Say What Now? Hospice Workers Arrested After Filming a Snapchat Video in a Dying Patient's Room |

Say What Now? Hospice Workers Arrested After Filming a Snapchat Video in a Dying Patient’s Room

Jorden Bruce, Lizeth Ramirez and Mya Moss (above), have each been charged with exploitation and intimidation of disabled adults after police say they ignored a critically ill stroke patient under their care.

Instead, they were busy recording Snapchat videos making fun of her condition — they even titled it ‘The End.’

Under Georgia law, that neglect is a felony and it carries a maximum penalty of 20 years in prison or a fine of up to $50,000.

The patient has since died.

via 11 Alive:

Jefferson Police Detective Jay Parker said officers were summoned on Thursday, June 14, by the executive director of the Bentley Assisted Living at Northminster, in Jefferson. The director, Cynthia Archer, said that one of her employees had reported the Snapchat video to her, and that it had apparently been recorded the night before between 7 and 8 p.m.

The manager said that when she watched the Snapchat video herself, she could identify the three suspects — Mya Moss, Jorden Bruce and Lizeth Ramirez — as they sat in the patient’s room.

At the time the Snapchat video was taking place, the victim had just had a stroke, according to police. The three employees had been instructed by supervisors to monitor her condition while awaiting a hospice nurse.

On the Snapchat video, Ramirez and Bruce can be seen sitting in chairs laughing, screaming obscenities and using a vape cigarette while Moss was shooting the video.

“They were obviously more interested in playing on the phone and making the video and cutting up and making a joke of the situation,” Parker said. “My understanding is that the hospice nurse had been contacted, and these employees were supposed to be watching the female, and obviously that wasn’t happening.”

Instead of playing and making the video, Parker said, the workers should have been paying much closer attention to the patient.

“They should have been watching her,” he said. “It was my understanding she was having difficulty swallowing, also, with moving around. She could have choked, fallen off the bed — anything. Since she’d had a stroke, her condition had worsened and her health was declining, so that was a serious time they were experiencing.”

All three of the workers have been charged with exploitation and intimidation of disabled adults, which is a felony under Georgia law that carries a maximum penalty of 20 years in prison and/or a fine of up to $50,000.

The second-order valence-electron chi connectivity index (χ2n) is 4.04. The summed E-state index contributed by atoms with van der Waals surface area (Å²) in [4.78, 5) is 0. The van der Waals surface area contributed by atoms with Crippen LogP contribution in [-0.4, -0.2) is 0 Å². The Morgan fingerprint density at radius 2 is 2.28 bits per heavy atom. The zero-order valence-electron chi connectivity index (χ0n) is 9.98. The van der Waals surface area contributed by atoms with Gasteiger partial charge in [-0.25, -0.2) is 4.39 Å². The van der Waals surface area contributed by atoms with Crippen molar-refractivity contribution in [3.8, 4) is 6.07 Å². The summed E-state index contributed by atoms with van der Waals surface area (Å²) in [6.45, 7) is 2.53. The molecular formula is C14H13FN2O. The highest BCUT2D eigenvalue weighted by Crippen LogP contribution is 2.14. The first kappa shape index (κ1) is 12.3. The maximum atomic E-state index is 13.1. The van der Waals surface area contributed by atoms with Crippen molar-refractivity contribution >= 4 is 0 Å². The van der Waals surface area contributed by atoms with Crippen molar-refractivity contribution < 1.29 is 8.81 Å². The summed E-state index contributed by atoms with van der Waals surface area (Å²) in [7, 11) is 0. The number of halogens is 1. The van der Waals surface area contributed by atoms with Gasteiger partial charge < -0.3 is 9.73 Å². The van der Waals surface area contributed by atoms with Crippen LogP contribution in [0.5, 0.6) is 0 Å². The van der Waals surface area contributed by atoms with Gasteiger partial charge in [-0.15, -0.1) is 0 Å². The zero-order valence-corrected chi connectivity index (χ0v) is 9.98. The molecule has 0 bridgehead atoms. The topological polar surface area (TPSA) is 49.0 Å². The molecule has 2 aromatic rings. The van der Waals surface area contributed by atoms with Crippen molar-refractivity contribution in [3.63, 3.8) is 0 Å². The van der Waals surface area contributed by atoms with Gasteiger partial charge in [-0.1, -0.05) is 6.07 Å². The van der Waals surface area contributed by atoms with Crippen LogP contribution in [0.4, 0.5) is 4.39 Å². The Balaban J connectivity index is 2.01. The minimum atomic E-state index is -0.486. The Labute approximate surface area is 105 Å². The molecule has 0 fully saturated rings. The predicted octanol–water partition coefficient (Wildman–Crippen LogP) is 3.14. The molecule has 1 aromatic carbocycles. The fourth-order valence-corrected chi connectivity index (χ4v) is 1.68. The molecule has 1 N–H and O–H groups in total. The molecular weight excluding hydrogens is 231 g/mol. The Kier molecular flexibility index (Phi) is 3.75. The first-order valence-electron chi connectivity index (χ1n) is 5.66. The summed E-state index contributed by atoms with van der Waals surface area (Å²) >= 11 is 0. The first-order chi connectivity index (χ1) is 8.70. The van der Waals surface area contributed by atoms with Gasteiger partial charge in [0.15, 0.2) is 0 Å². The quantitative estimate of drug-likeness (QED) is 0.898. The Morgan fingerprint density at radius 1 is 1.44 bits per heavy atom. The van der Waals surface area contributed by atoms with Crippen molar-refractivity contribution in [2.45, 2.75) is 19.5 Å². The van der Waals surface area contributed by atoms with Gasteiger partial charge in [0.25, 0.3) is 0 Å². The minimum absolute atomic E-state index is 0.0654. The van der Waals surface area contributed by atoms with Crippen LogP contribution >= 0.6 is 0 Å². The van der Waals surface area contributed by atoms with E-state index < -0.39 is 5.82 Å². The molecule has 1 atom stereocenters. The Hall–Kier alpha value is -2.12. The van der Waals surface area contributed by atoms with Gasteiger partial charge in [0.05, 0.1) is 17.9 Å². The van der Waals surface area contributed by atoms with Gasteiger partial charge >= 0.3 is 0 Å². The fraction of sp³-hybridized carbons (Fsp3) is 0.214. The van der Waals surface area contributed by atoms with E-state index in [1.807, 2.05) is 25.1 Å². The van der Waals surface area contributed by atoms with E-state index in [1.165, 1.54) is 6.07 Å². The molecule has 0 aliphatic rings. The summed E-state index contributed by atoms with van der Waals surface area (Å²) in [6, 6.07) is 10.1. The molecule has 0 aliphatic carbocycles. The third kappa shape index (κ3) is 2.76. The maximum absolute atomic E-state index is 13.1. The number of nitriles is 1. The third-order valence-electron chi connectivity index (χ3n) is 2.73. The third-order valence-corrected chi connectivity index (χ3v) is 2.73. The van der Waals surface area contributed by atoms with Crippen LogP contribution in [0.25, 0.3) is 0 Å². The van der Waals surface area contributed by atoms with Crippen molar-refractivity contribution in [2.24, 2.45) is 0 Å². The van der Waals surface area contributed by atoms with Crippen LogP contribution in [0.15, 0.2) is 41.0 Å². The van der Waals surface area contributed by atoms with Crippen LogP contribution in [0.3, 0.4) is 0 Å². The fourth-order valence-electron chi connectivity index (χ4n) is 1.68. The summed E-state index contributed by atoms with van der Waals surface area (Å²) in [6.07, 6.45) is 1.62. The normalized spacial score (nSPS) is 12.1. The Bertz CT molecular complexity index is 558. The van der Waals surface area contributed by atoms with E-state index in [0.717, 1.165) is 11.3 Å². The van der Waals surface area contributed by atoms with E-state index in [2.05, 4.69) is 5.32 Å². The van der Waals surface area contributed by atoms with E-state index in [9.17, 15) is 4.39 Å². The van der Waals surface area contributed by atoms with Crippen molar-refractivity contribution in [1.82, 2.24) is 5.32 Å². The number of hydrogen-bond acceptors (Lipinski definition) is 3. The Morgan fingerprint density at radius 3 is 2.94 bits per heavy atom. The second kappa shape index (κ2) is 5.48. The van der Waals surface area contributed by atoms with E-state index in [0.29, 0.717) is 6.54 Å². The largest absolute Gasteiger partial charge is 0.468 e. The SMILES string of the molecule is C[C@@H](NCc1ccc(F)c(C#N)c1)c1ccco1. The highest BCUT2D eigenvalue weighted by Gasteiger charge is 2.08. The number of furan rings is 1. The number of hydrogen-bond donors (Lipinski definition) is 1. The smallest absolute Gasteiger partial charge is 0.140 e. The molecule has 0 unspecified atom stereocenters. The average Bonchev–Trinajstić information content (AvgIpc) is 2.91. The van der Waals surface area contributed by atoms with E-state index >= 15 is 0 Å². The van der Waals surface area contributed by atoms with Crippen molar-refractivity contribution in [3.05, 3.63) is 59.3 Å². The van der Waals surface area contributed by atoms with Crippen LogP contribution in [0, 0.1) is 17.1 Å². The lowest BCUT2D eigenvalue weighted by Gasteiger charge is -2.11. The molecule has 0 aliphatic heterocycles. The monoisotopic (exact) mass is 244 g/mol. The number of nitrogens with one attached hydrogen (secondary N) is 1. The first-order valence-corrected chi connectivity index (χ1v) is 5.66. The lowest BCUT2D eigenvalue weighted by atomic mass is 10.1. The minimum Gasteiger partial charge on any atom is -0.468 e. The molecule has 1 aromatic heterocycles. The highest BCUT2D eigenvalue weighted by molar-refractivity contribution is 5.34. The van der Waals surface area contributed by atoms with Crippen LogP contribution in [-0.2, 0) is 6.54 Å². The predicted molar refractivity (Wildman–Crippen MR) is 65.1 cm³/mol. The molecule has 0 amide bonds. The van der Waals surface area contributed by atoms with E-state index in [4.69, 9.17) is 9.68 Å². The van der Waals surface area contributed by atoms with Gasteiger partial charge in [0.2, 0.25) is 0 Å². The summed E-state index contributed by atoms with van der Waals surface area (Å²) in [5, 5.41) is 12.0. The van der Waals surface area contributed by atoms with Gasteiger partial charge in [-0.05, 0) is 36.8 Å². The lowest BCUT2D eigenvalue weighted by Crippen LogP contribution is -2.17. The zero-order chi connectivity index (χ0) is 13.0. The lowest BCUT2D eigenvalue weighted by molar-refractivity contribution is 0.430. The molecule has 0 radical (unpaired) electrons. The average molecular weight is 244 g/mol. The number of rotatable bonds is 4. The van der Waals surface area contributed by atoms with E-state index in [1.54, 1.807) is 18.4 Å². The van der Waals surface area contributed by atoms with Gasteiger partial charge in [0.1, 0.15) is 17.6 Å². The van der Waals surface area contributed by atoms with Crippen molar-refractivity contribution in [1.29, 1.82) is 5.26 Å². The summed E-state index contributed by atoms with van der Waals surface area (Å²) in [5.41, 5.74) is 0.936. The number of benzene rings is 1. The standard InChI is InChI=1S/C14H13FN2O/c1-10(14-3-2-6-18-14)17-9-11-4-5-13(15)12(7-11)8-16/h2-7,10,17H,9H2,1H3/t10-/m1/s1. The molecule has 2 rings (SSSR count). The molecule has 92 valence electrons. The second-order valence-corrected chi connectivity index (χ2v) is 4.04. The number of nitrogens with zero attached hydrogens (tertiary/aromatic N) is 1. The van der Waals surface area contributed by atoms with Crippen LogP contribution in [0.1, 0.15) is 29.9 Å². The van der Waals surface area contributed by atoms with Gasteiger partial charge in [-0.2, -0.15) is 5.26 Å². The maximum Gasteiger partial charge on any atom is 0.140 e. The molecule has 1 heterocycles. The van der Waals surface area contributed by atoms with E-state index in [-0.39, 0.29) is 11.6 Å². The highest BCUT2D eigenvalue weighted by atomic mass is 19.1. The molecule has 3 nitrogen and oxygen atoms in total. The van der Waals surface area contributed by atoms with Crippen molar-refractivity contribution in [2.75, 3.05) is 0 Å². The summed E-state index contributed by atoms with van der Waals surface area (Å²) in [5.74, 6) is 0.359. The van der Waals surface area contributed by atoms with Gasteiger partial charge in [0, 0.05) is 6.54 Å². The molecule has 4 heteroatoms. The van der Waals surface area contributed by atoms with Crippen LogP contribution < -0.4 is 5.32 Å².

Parker says the care of seniors is very important, as is the responsibility belonging to those who undertake that care.

“We take very serious the care and responsibility that people have to take care of disabled adults when they’re at a home like this. When there’s someone not doing their job that could cost a person their life, it’s very serious and we take it serious,” Parker said. “We don’t want that to happen to anybody’s family, and we want to make sure that does not happen again.” According to Parker, police have been called to the facility prior to this, but never for anything as serious as this.

Parker said Moss and Bruce have been released on bond, however, the federal Department of Immigration and Customs Enforcement has asked that Ramirez not be released at this point.

Parker said he doesn’t know if the incident had anything to do with the patient’s death. The facility said no resident’s condition was compromised by what the now-former employees are accused of doing.

The facility’s executive director would not answer questions from 11Alive News, but emailed this statement:

“We can confirm the recent termination of the three Bentley employees in connection with unprofessional behavior at work. Upon learning about this incident, we promptly contacted the Jefferson Police Department and an investigation was started. No resident’s condition was compromised as a result of this unfortunate event.

All employees must produce the required documentation that proves they are either U.S. citizens or legally permitted to work in the United States–which these three individuals did. We do not hire illegal immigrants. An ICE detention does not mean an individual was working illegally.

It is our privilege to be entrusted with the care of the residents of this community and we will never tolerate from our staff anything less than the utmost respect and care for each of our residents.”

The patient’s family should go ahead and start preparing that lawsuit.

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